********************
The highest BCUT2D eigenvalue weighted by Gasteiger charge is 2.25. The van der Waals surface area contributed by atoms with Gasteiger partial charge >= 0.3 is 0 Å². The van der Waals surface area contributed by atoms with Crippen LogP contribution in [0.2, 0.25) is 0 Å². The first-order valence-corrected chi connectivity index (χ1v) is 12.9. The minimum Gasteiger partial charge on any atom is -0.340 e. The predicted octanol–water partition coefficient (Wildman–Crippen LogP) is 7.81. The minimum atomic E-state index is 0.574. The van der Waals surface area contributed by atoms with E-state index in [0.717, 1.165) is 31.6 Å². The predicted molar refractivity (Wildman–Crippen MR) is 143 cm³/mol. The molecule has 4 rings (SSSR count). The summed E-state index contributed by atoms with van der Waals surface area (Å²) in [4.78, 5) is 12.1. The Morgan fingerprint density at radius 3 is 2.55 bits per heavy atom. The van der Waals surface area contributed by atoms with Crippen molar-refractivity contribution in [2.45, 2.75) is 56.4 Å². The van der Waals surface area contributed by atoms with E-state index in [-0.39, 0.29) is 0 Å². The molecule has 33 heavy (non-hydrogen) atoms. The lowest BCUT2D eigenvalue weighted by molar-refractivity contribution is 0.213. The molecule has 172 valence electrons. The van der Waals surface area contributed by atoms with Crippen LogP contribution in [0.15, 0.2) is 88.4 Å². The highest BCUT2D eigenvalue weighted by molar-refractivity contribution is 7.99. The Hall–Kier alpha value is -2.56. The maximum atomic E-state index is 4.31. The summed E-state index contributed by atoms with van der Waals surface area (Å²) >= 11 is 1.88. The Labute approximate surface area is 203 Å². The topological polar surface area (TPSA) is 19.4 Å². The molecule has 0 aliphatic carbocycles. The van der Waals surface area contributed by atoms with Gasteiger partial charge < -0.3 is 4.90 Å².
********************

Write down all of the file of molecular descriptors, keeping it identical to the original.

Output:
The highest BCUT2D eigenvalue weighted by Gasteiger charge is 2.25. The van der Waals surface area contributed by atoms with Gasteiger partial charge >= 0.3 is 0 Å². The van der Waals surface area contributed by atoms with Crippen LogP contribution in [0.2, 0.25) is 0 Å². The first-order valence-corrected chi connectivity index (χ1v) is 12.9. The minimum Gasteiger partial charge on any atom is -0.340 e. The predicted octanol–water partition coefficient (Wildman–Crippen LogP) is 7.81. The minimum atomic E-state index is 0.574. The van der Waals surface area contributed by atoms with E-state index in [0.717, 1.165) is 31.6 Å². The predicted molar refractivity (Wildman–Crippen MR) is 143 cm³/mol. The molecule has 4 rings (SSSR count). The summed E-state index contributed by atoms with van der Waals surface area (Å²) in [4.78, 5) is 12.1. The Morgan fingerprint density at radius 3 is 2.55 bits per heavy atom. The van der Waals surface area contributed by atoms with Crippen molar-refractivity contribution in [2.45, 2.75) is 56.4 Å². The van der Waals surface area contributed by atoms with E-state index in [-0.39, 0.29) is 0 Å². The molecule has 33 heavy (non-hydrogen) atoms. The lowest BCUT2D eigenvalue weighted by molar-refractivity contribution is 0.213. The molecule has 172 valence electrons. The van der Waals surface area contributed by atoms with Crippen LogP contribution in [0.15, 0.2) is 88.4 Å². The highest BCUT2D eigenvalue weighted by molar-refractivity contribution is 7.99. The Hall–Kier alpha value is -2.56. The maximum atomic E-state index is 4.31. The summed E-state index contributed by atoms with van der Waals surface area (Å²) >= 11 is 1.88. The Labute approximate surface area is 203 Å². The topological polar surface area (TPSA) is 19.4 Å². The molecule has 0 aliphatic carbocycles. The van der Waals surface area contributed by atoms with Gasteiger partial charge < -0.3 is 4.90 Å².